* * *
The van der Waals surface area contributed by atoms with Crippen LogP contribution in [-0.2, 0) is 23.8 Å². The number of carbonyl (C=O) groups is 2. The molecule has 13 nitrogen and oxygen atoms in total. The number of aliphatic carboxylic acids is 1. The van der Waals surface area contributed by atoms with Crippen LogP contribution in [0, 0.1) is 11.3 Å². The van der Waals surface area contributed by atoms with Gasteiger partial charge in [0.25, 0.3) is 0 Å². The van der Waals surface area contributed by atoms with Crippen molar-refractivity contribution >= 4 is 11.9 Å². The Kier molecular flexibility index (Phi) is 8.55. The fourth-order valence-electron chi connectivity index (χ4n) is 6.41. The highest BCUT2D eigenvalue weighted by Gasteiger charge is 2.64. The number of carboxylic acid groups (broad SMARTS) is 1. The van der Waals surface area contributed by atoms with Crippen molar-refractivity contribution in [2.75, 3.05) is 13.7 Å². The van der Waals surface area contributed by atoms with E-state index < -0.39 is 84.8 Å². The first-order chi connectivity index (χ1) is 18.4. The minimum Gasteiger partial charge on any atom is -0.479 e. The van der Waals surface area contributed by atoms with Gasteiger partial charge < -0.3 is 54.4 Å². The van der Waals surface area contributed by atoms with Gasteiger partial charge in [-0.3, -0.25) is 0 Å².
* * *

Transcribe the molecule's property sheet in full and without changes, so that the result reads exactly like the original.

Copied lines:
The van der Waals surface area contributed by atoms with Crippen LogP contribution in [-0.2, 0) is 23.8 Å². The number of carbonyl (C=O) groups is 2. The molecule has 13 nitrogen and oxygen atoms in total. The number of aliphatic carboxylic acids is 1. The van der Waals surface area contributed by atoms with Crippen LogP contribution in [0, 0.1) is 11.3 Å². The van der Waals surface area contributed by atoms with Gasteiger partial charge in [0.25, 0.3) is 0 Å². The van der Waals surface area contributed by atoms with Crippen molar-refractivity contribution >= 4 is 11.9 Å². The Kier molecular flexibility index (Phi) is 8.55. The fourth-order valence-electron chi connectivity index (χ4n) is 6.41. The highest BCUT2D eigenvalue weighted by Gasteiger charge is 2.64. The number of carboxylic acid groups (broad SMARTS) is 1. The van der Waals surface area contributed by atoms with Crippen molar-refractivity contribution in [2.75, 3.05) is 13.7 Å². The van der Waals surface area contributed by atoms with E-state index < -0.39 is 84.8 Å². The first-order chi connectivity index (χ1) is 18.4. The minimum Gasteiger partial charge on any atom is -0.479 e. The van der Waals surface area contributed by atoms with Gasteiger partial charge < -0.3 is 54.4 Å². The van der Waals surface area contributed by atoms with Gasteiger partial charge in [-0.3, -0.25) is 0 Å².